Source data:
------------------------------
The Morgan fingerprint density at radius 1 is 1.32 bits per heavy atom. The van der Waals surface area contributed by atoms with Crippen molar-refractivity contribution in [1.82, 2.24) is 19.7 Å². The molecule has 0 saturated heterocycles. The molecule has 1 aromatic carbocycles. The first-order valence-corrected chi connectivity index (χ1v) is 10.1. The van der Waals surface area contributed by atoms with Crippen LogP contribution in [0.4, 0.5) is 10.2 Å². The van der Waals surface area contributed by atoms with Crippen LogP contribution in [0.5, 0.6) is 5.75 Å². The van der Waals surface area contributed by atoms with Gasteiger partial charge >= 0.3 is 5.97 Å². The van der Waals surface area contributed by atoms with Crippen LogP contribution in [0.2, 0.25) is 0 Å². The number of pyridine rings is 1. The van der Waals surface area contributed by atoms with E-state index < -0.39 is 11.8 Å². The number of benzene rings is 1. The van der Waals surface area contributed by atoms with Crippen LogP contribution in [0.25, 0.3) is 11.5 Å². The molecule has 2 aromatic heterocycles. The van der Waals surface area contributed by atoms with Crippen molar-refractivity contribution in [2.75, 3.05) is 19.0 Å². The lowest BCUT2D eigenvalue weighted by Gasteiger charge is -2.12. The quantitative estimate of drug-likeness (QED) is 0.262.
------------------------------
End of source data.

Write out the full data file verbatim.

The Morgan fingerprint density at radius 1 is 1.32 bits per heavy atom. The van der Waals surface area contributed by atoms with Crippen molar-refractivity contribution in [1.82, 2.24) is 19.7 Å². The molecule has 0 saturated heterocycles. The molecule has 1 aromatic carbocycles. The first-order valence-corrected chi connectivity index (χ1v) is 10.1. The van der Waals surface area contributed by atoms with Crippen LogP contribution in [0.4, 0.5) is 10.2 Å². The van der Waals surface area contributed by atoms with Crippen LogP contribution in [0.5, 0.6) is 5.75 Å². The van der Waals surface area contributed by atoms with Gasteiger partial charge >= 0.3 is 5.97 Å². The van der Waals surface area contributed by atoms with Crippen LogP contribution in [0.2, 0.25) is 0 Å². The number of pyridine rings is 1. The van der Waals surface area contributed by atoms with E-state index < -0.39 is 11.8 Å². The number of benzene rings is 1. The van der Waals surface area contributed by atoms with Crippen LogP contribution in [0.25, 0.3) is 11.5 Å². The molecule has 2 aromatic heterocycles. The van der Waals surface area contributed by atoms with Crippen molar-refractivity contribution in [2.75, 3.05) is 19.0 Å². The lowest BCUT2D eigenvalue weighted by Gasteiger charge is -2.12. The quantitative estimate of drug-likeness (QED) is 0.262.